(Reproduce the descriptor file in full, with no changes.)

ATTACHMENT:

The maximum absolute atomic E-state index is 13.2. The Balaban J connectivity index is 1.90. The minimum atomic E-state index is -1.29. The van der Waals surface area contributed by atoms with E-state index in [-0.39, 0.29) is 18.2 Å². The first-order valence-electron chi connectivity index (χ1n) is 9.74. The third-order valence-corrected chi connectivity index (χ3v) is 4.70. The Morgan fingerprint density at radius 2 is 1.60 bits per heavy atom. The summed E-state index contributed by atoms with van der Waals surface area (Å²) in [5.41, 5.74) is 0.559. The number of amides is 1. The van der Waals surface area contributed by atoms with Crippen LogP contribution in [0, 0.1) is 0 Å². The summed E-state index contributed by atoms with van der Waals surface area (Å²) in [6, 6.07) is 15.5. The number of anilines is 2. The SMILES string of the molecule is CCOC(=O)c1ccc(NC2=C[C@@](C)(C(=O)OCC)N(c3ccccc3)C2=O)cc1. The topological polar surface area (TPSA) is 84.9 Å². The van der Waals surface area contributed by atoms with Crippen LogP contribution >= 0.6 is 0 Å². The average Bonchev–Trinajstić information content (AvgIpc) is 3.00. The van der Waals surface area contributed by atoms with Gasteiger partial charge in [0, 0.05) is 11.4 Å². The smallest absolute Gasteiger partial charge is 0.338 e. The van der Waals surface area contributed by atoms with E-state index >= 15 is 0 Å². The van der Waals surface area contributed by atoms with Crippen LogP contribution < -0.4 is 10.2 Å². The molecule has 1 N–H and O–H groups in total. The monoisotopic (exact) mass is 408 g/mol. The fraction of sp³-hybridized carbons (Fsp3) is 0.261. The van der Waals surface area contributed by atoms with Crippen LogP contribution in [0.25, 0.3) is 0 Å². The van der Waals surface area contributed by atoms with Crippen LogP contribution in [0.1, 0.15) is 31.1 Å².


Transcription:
The maximum absolute atomic E-state index is 13.2. The Balaban J connectivity index is 1.90. The minimum atomic E-state index is -1.29. The van der Waals surface area contributed by atoms with E-state index in [-0.39, 0.29) is 18.2 Å². The first-order valence-electron chi connectivity index (χ1n) is 9.74. The third-order valence-corrected chi connectivity index (χ3v) is 4.70. The Morgan fingerprint density at radius 2 is 1.60 bits per heavy atom. The summed E-state index contributed by atoms with van der Waals surface area (Å²) in [5.41, 5.74) is 0.559. The number of amides is 1. The van der Waals surface area contributed by atoms with Crippen LogP contribution in [0, 0.1) is 0 Å². The summed E-state index contributed by atoms with van der Waals surface area (Å²) in [6, 6.07) is 15.5. The number of anilines is 2. The SMILES string of the molecule is CCOC(=O)c1ccc(NC2=C[C@@](C)(C(=O)OCC)N(c3ccccc3)C2=O)cc1. The topological polar surface area (TPSA) is 84.9 Å². The van der Waals surface area contributed by atoms with Crippen LogP contribution >= 0.6 is 0 Å². The average Bonchev–Trinajstić information content (AvgIpc) is 3.00. The van der Waals surface area contributed by atoms with Gasteiger partial charge in [0, 0.05) is 11.4 Å². The smallest absolute Gasteiger partial charge is 0.338 e. The van der Waals surface area contributed by atoms with E-state index >= 15 is 0 Å². The van der Waals surface area contributed by atoms with Crippen LogP contribution < -0.4 is 10.2 Å². The molecule has 1 N–H and O–H groups in total. The monoisotopic (exact) mass is 408 g/mol. The fraction of sp³-hybridized carbons (Fsp3) is 0.261. The van der Waals surface area contributed by atoms with Crippen LogP contribution in [0.25, 0.3) is 0 Å². The van der Waals surface area contributed by atoms with Crippen LogP contribution in [0.1, 0.15) is 31.1 Å².